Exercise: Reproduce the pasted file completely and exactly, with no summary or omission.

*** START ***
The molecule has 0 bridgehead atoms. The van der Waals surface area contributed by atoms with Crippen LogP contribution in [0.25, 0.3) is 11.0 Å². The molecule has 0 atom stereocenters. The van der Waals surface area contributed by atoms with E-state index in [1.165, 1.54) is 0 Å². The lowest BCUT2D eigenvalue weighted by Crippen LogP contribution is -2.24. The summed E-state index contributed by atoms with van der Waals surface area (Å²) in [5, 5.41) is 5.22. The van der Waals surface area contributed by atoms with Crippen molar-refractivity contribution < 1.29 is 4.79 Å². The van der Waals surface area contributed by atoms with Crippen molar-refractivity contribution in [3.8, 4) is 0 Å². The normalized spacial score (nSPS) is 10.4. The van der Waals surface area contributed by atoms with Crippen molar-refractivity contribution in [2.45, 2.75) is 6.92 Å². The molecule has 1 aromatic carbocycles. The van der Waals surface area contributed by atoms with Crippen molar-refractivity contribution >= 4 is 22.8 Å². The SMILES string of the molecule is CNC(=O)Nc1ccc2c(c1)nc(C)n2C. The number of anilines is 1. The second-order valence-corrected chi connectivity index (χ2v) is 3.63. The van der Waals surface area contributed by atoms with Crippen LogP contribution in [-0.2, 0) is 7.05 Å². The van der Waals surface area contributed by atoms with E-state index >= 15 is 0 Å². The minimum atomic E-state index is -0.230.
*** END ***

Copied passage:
The molecule has 0 bridgehead atoms. The van der Waals surface area contributed by atoms with Crippen LogP contribution in [0.25, 0.3) is 11.0 Å². The molecule has 0 atom stereocenters. The van der Waals surface area contributed by atoms with E-state index in [1.165, 1.54) is 0 Å². The lowest BCUT2D eigenvalue weighted by Crippen LogP contribution is -2.24. The summed E-state index contributed by atoms with van der Waals surface area (Å²) in [5, 5.41) is 5.22. The van der Waals surface area contributed by atoms with Crippen molar-refractivity contribution < 1.29 is 4.79 Å². The van der Waals surface area contributed by atoms with Crippen molar-refractivity contribution in [3.8, 4) is 0 Å². The normalized spacial score (nSPS) is 10.4. The van der Waals surface area contributed by atoms with Crippen molar-refractivity contribution in [2.45, 2.75) is 6.92 Å². The molecule has 1 aromatic carbocycles. The van der Waals surface area contributed by atoms with Crippen molar-refractivity contribution >= 4 is 22.8 Å². The SMILES string of the molecule is CNC(=O)Nc1ccc2c(c1)nc(C)n2C. The number of anilines is 1. The second-order valence-corrected chi connectivity index (χ2v) is 3.63. The van der Waals surface area contributed by atoms with Crippen LogP contribution in [-0.2, 0) is 7.05 Å². The van der Waals surface area contributed by atoms with E-state index >= 15 is 0 Å². The minimum atomic E-state index is -0.230.